So, you’ve returned from your big summer holiday with a healthy tan, a newfound appreciation for fish tacos, and a couple of SD cards full of photos.
The first two aren’t a problem (provided you can find a regular source of good fish tacos), but the latter can be a major headache – hundreds of shots that need brightening, cropping, straightening or otherwise fixing in order to create the perfect photo record of your trip.
Naturally, clever tech can make this task a lot quicker and easier. Read on and find out three ways to make your holiday snaps look amazing.
Fix your smartphone photos
It’s 2016 and smartphone cameras are officially excellent, so you’ve chosen to take all your holiday photos on your mobile. But now you’re noticing that the horizons on otherwise lovely landscape shots are wonky, and your smartphone’s lack of a zoom means some photos have simply got too much going on in them, leaving the subject looking lost.
Most smartphone camera apps have at least a handful of rudimentary editing functions, but few are as elegant as the Visual Supply Company’s free Ansroid and iOS app. Among its editing features are a straightening tool (adieu, wonky horizons!) and a crop tool that lets you cut off distracting sections of your composition to draw more attention to the subject.
VSCO also offers sliders that can shift both vertical and horizontal perspective – essential for making photos of buildings look “head on”, like they were taken from an elevated position rather than from the ground. And the app keeps a copy of the original, so all of its editing functions are reversible, even months later.
Camera phones’ lenses tend to be wide, so sometimes there’s too much going on in photos, distracting from what you want to be the main subject. Tap VSCO’s crop tool and you can trim off the fat, focussing the viewer’s eye on what’s important. There are seven aspect ratios to choose from.
Tweak like a pro
Google Nik Collection (£Free)
Previously a premium offering from Google, the Nik Collection is now available gratis. It’s a set of seven desktop apps that offer simple-to-use pro-level tweaking options for photos, and here’s what you get: Dfine for noise reduction; Sharpener Pro to enhance detail; Analog Efex Pro, which helps recreate the look of vintage film cameras; Color Efex Pro for colour correction and colour-changing filters; Silver Efex Pro for creating black-and-white images; Viveza, which lets you adjust colour and tonality; and HDR Efex Pro, for merging several images together to create a single high dynamic range shot.
Nik’s tools can also be used as plug-ins for an editing package you already own (like Photoshop, Lightroom or Aperture), but they work just fine as standalone apps. Each Nik plug-in has its own star skill, but you can combine several for each image you edit – Google recommends using Dfine to reduce noise, then Viveza, then Color Efex Pro, then Silver Efex Pro (if you’re converting to B&W), then sharpening with Sharpener Pro last.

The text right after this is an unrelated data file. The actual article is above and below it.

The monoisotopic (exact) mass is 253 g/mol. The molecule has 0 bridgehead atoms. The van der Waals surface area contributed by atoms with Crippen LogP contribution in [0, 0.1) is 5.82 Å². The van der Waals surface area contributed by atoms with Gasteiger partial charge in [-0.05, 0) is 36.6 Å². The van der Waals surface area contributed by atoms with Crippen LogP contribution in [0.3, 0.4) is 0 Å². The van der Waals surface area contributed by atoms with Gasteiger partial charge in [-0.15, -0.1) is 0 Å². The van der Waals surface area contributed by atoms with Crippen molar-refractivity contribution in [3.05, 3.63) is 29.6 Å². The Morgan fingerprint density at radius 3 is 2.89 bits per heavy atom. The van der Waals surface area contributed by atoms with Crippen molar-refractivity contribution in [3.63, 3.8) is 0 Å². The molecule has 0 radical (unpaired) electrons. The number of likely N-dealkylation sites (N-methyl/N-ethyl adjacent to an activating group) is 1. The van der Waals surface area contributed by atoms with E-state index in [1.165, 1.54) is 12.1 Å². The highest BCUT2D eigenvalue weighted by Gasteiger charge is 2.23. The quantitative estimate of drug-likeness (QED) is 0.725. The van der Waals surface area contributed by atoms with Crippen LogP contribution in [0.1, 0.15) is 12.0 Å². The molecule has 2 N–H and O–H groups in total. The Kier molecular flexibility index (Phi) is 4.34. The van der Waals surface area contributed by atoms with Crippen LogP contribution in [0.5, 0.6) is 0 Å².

Pick a photo with a wide range of lighting – one with both bright and dark areas, ideally in close proximity. Open it in Silver Efex Pro and try one of the presets in the left-hand column until you find a good base, then use the right-hand columns sliders and boxes to tweak until the image really bursts with contrast. Boom – you’re a moody monochrome master.
Kill the noise
Noiseless (From £5.99)
Remember when you took selfies of you and your significant other sipping cocktails in that dimly lit quayside bar you loved so much? Well, chances are those photo are grainier than a jar of Dijon mustard, because the lack of available light meant your camera needed to increase its ISO sensitivity – and as ISO settings go higher, speckles of noise become more and more apparent in images, destroying detail, contrast and colour purity and making everything look uglier.
Most cameras have some kind software-based noise reduction function built in, but it’s often better to turn that off and remedy it using a third-party program – and Noiseless is among the best.
It employs algorithms to tweak the appearance of pixels in a way that retains detail while minimising noise. It offers a far greater level of control than built-in noise reduction solutions, so you can tweak the amount of noise reduction for each image separately. That means you won’t overdo it to the extent where photos are smoothed out so much that they start to resemble paintings.
That's not to say that your selfie isn't a work of art, mind.
Open a noisy photo and zoom into a problem area using the 200 percent view. You can then try all the presets arranged on the right to see which offers the best balance of noise control and detail retention – or hit the Adjust option for ultimate control over every criteria. The yellow slider bar can be dragged back and forth to preview the effects of each change.